Thinking of the Cultural Arts and Entertainment Scene…

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Ok. Look. Every city should have a cultural arts and entertainment planner serving a position commissioned like a laureate and supported through allocated funds to consistently help curators, promoters, artists, and culturalists move in a way that fosters an ever blossoming scene. 
 
Warning…Warning…Warning…What’s next is a mini rant….
I was thinking about things and trying to figure out how to convey it. Then I started digging. Finally I figured out what it was I was trying to articulate. I immediately thought of my friend, poet/artist/organizer Shelly Bell, who says I have a knack for these things. LOL. I hope this makes sense.
 
Let’s take a moment and look at this information from the Harvard Business School. It’s only a coincidence that I am at Harvard for a fellowship and pulled this quote. It just happened to be the one that had what I was looking for the way I was looking for. 
 
“Total quality management. Benchmarking. Time-based competition. Reengineering. Change management. The quest for productivity, quality, and speed has spawned a remarkable number of management tools and techniques….
 
Simply improving operational effectiveness does not provide a robust competitive advantage because rarely are “best practice” advantages sustainable. Once a company establishes a new best practice, its rivals tend to copy it quickly.
 
Strategy is about doing things differently, not simply doing them better than everyone else. And it’s the key to competitive advantage.”
 
What’s that mean to the arts? It means that having the best event ever is great and having a seamless process for how you run that event is even better, but what you do with the event is even more key.
 
The “differently” is the part that I want to focus on. It’s the part that often gets overlooked. Mainly because too many facilitators confuse “better” and “different” and the venues rarely think about it or care. They have their own competitive interests in mind. It’s not their responsibility unless they are an arts organization. It’s the producers and presenters who have to think strategically about how they are programming. They need to remember that expanding the marketplace is always better for the scene than competing for market share.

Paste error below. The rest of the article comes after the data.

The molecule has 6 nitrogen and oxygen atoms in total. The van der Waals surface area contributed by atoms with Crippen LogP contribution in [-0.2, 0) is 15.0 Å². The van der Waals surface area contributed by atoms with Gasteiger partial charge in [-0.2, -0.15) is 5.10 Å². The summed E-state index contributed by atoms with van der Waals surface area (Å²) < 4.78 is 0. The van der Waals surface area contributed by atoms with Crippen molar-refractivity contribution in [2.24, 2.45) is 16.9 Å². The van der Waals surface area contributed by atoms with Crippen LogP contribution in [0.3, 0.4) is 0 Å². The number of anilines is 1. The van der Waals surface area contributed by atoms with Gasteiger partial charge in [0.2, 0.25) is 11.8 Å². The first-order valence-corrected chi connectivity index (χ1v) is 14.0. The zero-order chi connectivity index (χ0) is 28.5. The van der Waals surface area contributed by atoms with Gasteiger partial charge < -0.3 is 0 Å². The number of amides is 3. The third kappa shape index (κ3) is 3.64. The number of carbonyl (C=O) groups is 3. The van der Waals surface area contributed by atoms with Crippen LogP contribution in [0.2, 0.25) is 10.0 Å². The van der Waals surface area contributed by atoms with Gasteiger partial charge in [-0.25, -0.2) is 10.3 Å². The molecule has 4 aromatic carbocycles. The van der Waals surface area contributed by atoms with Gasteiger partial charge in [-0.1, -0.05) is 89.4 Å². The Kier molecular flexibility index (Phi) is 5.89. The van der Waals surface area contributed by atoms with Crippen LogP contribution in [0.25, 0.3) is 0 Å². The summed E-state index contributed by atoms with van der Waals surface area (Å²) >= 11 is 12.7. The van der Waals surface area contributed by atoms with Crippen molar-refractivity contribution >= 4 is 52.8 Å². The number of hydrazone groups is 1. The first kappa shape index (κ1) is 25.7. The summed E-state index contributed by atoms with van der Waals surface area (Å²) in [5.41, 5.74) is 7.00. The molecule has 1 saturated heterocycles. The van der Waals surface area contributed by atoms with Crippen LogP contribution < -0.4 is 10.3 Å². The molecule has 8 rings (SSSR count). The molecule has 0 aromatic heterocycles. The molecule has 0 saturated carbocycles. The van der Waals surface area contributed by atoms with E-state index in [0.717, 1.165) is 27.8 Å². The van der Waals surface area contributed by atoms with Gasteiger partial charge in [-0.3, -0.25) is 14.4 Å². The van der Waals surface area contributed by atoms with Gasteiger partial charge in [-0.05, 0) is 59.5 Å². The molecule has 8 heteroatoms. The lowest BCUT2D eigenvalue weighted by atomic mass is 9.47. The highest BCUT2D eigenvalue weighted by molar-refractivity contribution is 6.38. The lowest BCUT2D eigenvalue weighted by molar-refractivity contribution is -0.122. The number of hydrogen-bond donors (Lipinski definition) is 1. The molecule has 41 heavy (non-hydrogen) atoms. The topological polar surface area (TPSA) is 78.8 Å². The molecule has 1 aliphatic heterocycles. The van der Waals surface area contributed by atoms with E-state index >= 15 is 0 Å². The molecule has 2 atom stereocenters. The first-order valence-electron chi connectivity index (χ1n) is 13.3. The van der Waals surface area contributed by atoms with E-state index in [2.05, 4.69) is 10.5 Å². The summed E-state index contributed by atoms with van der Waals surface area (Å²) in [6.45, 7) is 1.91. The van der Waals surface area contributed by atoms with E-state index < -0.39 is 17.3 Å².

“There is a fundamental distinction between strategy and operational effectiveness.” – economist, researcher, author, advisor, speaker and teacher, Michael Porter.
Yes, also from Harvard’s Business School. I promise it’s a coinci…never mind. Let’s continue.
 
The broader and more active and robust the market seems the more leverage the producers have. What will also happen is the pool of consumers continues to grow as new people experience what’s being offered across the marketplace. People are engaging with the market more often and having great experiences (because your still focusing on and maintaining operational effectiveness). Word of mouth travels fast. Buzz is built and anticipation for the next offering bubbles. A rising consumer base is hungry for more!
 
As this happens, the best run and operated offerings will solidify themselves as mainstays. The producers and presenters put themselves in position to drive the market moving forward. You win and have helped built a foundation to keep winning. 
 
Somebody ask Cicely Mitchell, who runs The Art of Cool Project (www.theartofcoolproject.com) in Durham, NC about this.
 
So think…how do I expand the marketplace rather than be pushed to fight for market share? What do I really lose by doing so? What are the factors in “different” (time, location, date, space, look, etc.).
 
Habit is what we are trying to break not conform to. If we don’t want our consumer base to be static then why would we be in how we offer our art to them?
Until that position is created and these conversations are being facilitated, we have to think strategically.
 
I’m done.

Superheroes

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“A hero is an ordinary individual who finds the strength to persevere and endure in spite of overwhelming obstacles.” – Christopher Reeve

My mother always told me I’d be a teacher

I ignored her as many young people do their parents

Set my sights on grander and more lucrative endeavors

So I proceeded to chase an illusion

Someone told me I should have

Spent time lending my talents

To a Tin Man of a system

Only to find myself the victim of heartless disloyalty

But along the way

Me and my pen

Came to terms with the marriage of purpose and blessing

Took a title, then accepted responsibility

And found ourselves in front of a classroom

 

When I called her and told her

I was promoted from artist-in-residence to a professor

My expectation

Was that I’d receive an “I told you so”

She didn’t let me down

Then lifted me up

In prayer

To the God that kept her son from harm’s way

Helped him find his way

Gave him gifts

Taught him how to use them

Then allowed him to teach others